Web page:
Recent plans for a $3 Billion expansion of the public light rail transit system into Edmonton’s “Chinatown” district has raised the concerns of local Feng Shui master Stephen Chan. Mr. Chan stood before city council and warned that the proposed rail transit line is “really bad” Feng Shui. He stated that it would block off the flow of positive energy, turning 102nd avenue into a spiritually stagnant pond leading to anxiety and health problems for area residents, and throwing the entire city’s energy in to a negative cycle.
Mr. Chan is asking city council to redesign the LRT expansion route, moving its path a couple blocks to the west. He is also offering free Feng Shui consulting to the city during the planning process.
So what’s the big deal?
What’s Feng Shui?
In traditional Chinese
superstition culture, Feng Shui practitioners profess an understanding of the five elements and two energies that the rest of us do not have. This special skill set allows them to detect metaphysical energies and give directions to their customers to optimize the “flow” of the energy. In modern times it has become a sort of architectural acupuncture, allowing magic men to insert themselves into planning or redevelopment projects, using metaphysical feelers to detect the flow of “energy” and dictate where the toilet should go, what direction your bed should face, and any number of other decisions.
What exactly this “energy” is remains undefined. Is it thermal energy, in underground geothermal structures? Is it kinetic energy stored in some sort of spinning fly-wheel? Is it chemical energy in an explosive compound or tasty snack? This is never quite answered by the practitioners of Feng Shui (or many other new-age “energy” based pseudosciences).
We have learned through centuries of careful observation of real phenomena that energy is a measurement something’s ability to perform work. Energy is not a thing that flows from one place to another or can be sensed, blocked or measured – it is the measurement. A rock dropped off a building gains enough kinetic energy to dent the hood of my car. Without the rock being acted upon by the force of gravity, there is no energy there. Proponents of “energy” based pseudosciences have merely misappropriated a word that everyone is familiar with and sounds scientific, but is not widely understood in a technical sense.
I wonder if another Feng Shui practitioner would have evaluated the Edmonton situation the same way? If it is the tried and true science that proponents claim, then surely another Feng Shui master (who has no knowledge of the details of Mr. Chan’s analysis) could review the proposed design plans and come to exactly the same conclusion. Has this been done? If not, I offer my services to the City of Edmonton free of charge, as I happen to hold a Doctorate in Feng Shui, and so can you.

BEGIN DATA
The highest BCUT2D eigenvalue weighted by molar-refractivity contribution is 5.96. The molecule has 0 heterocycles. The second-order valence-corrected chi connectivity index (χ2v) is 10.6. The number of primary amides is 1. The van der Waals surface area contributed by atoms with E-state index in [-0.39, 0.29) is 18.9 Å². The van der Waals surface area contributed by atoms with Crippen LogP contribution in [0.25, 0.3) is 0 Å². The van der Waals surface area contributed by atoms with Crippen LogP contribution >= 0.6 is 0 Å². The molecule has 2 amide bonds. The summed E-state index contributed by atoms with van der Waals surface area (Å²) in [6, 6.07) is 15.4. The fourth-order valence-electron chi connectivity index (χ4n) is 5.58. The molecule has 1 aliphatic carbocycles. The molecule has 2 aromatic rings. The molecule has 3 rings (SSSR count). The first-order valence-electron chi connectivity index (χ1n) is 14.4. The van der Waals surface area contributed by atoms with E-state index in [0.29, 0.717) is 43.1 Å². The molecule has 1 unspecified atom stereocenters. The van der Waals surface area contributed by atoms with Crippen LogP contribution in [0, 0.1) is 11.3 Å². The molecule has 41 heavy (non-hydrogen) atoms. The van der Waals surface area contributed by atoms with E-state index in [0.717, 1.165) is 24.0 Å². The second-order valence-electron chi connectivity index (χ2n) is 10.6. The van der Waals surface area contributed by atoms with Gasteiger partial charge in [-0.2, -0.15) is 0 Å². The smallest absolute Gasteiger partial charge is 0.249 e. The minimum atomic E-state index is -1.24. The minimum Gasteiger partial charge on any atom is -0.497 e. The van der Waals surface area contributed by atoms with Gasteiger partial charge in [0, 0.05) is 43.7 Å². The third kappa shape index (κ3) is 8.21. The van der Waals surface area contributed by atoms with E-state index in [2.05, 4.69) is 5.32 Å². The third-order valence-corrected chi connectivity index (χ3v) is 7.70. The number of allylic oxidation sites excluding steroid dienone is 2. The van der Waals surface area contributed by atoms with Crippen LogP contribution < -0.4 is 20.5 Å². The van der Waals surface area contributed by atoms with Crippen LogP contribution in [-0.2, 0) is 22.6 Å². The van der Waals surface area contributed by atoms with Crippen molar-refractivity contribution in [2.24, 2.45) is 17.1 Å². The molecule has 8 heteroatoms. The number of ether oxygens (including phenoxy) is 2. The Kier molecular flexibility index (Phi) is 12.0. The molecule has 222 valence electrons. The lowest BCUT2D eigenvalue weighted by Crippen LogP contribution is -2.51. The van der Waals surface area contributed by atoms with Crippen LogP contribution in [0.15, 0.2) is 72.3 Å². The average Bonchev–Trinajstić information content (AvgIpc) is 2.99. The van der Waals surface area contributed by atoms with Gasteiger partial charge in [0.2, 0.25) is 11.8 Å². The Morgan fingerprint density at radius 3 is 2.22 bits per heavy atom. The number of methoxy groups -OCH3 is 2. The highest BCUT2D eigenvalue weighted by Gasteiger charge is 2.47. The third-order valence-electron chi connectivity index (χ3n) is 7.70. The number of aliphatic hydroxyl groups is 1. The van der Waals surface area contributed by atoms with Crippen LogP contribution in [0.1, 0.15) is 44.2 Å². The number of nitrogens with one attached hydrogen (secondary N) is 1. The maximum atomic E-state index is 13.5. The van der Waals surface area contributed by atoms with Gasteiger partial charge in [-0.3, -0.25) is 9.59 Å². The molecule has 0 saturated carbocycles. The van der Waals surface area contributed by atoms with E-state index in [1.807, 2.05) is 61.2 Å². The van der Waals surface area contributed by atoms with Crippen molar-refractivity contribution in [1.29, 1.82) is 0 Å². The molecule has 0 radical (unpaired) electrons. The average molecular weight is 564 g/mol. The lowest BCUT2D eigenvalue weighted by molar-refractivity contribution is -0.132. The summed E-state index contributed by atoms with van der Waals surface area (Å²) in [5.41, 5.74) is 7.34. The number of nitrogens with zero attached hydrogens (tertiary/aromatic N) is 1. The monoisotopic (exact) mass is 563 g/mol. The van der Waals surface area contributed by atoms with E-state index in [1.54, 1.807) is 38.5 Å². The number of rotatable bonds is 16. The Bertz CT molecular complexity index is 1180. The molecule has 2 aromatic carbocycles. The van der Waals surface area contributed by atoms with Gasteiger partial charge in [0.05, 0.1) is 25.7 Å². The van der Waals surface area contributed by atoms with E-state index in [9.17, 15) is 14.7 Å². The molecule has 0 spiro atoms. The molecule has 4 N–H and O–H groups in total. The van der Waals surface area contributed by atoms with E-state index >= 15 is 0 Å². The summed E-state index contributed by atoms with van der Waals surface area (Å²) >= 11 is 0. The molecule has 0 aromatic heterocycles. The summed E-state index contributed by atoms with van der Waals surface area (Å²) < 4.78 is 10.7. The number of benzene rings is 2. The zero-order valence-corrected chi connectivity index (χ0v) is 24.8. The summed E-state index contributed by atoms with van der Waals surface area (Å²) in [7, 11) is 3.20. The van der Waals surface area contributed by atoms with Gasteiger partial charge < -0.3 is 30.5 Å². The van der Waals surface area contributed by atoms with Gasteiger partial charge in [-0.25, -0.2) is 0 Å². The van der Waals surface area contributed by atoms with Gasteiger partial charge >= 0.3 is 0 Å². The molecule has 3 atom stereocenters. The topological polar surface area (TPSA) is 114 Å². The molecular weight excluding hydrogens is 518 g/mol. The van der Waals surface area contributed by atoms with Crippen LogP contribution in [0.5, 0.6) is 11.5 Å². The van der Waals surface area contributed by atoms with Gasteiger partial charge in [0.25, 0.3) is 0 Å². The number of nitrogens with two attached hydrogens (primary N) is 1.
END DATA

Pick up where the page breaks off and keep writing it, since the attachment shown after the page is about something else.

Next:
“But Jeff,” I hear you saying, “wouldn’t that only suggest, at best, that the Feng Shui rule books are similar enough to each other to produce a similar outcome from another practitioner? That doesn’t mean it actually works, only that it’s well defined with limited room for subjective interpretation.”
Right you are, dear reader. I should know better than to try to pull one over on you. What if another practitioner arrived at a conflicting conclusion to Mr. Chan’s? What would that tell us about the legitimacy of Feng Shui?
Fight City Hall with facts, not fluff
If citizens want to take issue with a proposed civil engineering project that will affect their neighbourhoods, I fully support their right to do so. However, when we are talking about proposed changes to significant engineering projects that will require additional spending of public dollars, superstition and pseudoscience have no place in the debate. Objecting to a tunnel under 95th street because the numbers 9 and 5 are somehow significant in an unprovable superstition based belief system should get you thrown out of city hall, not added to a “stakeholders committee”.
It’s generous of Mr. Chan to offer his Feng Shui master consultation services at no charge to the city, but the added expense of re-designing and re-engineering existing plans to accommodate an ancient superstition would no doubt dwarf any fees he might be waiving. Allowing Mr. Chan to have undue influence in this matter, based solely on his claims of supernatural sensitivity to implausible “energy flows” should not be permitted by Edmonton’s city council.